Wednesday, January 09, 2008

Disporum Sessile... Fairy Bells For Spring

Disporum sessile (sometimes called Japanese or Chinese fairy bells) is a species that I've just been growing for a couple of years, but it is rapidly becoming a favorite. It is native from mainland east Asia to Japan, and is a rhizomatous spreader. The regular species grows up to two foot tall, but there are numerous named clones selected for their foliage and habit, and most of these clones are smaller in stature, with D. sessile 'Tightwad' at top (a variety from Plant Delights Nursery), being only six inches or so tall. I much prefer these smaller varieties, and there are a number of these types with variegated foliage, like D. sessile 'Sunray' shown below. There are some yellow foliaged forms that I lust over, but in order to obtain one of them for the garden, their price is going to need to decline rather rapidly (or the cats are going to have to start earning their keep). Disporum sessile has creamy, greenish-white, hanging bells for flowers, and one of the reasons I like the shorter clones is that the flowers (being the same size in all the varieties I've seen) are therefore proportionately larger for the plant.
These plants are spreaders, and while said to be refined little plants, some of them are a little... vigorous. 'Tightwad' in particular seems to have ambitions out of proportion to its stature; I think it may be multiplying by seeding as well as by rhizomatous spreading. Fortunately for it, it is just so darn cute that I'm cutting it some slack... but I have my eye on it.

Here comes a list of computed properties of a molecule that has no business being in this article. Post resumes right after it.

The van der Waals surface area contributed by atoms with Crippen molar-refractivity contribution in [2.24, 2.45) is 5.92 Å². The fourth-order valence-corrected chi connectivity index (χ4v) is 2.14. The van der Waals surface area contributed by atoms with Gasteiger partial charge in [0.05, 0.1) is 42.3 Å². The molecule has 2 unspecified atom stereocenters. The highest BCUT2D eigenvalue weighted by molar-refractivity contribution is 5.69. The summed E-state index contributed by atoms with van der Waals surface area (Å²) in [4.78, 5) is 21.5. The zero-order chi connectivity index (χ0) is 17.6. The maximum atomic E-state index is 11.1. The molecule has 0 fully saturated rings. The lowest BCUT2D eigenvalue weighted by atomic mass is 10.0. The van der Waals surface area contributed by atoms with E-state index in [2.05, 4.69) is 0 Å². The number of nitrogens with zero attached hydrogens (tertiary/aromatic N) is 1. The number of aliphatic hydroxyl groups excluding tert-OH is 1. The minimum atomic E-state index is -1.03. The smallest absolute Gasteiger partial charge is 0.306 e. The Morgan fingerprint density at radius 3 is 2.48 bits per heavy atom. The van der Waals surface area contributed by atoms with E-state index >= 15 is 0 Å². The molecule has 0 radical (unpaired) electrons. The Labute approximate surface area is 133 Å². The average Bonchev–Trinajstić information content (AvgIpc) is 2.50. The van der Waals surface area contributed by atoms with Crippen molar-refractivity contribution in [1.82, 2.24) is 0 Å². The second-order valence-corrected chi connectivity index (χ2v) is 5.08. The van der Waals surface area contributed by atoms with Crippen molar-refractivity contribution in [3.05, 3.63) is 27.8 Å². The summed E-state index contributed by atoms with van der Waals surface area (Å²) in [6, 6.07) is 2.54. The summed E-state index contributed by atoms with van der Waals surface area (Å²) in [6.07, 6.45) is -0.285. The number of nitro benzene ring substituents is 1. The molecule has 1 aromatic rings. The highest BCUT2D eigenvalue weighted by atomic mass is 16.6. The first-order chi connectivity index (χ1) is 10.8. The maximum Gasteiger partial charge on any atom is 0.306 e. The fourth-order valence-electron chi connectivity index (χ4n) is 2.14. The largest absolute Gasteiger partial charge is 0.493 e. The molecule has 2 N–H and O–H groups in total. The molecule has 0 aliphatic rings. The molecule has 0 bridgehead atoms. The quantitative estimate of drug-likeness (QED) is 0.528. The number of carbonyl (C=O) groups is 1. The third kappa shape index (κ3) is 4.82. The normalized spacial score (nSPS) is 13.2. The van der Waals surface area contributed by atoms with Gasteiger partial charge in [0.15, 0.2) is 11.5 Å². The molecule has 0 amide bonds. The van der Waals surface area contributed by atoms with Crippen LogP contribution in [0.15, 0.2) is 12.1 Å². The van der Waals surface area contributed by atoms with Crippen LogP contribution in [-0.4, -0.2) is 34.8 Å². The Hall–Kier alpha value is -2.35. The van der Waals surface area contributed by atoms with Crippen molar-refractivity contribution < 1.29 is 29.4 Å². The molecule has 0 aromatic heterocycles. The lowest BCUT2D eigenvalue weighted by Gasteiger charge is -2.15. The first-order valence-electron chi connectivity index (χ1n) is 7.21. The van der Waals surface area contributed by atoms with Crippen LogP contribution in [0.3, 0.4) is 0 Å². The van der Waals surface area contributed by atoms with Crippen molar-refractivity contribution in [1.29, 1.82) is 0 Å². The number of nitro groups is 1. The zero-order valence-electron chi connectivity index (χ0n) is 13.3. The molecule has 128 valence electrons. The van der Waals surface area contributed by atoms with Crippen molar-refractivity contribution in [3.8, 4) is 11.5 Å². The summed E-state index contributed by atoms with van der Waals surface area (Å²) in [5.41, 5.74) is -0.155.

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How unusual! The Plants Delight Nursery lists these plants as being in the Solomon Seal family (your 'Sunray' photo made me wonder).

Anyway, the site also has Disporum smilacinum 'Aureovariegata'... another short in stature variety for you! And Disporum flavens (Yellow Fairy Bells) at 30" tall that sounds very intriguing.

This choice-making for the Spring season is a bit like too many chocolates in the box (or two many funny cards at the card store!) ;-)
Shady... I've got a couple of smilacinums (but not the variegated, and I've got flavens, which I really like a lot.
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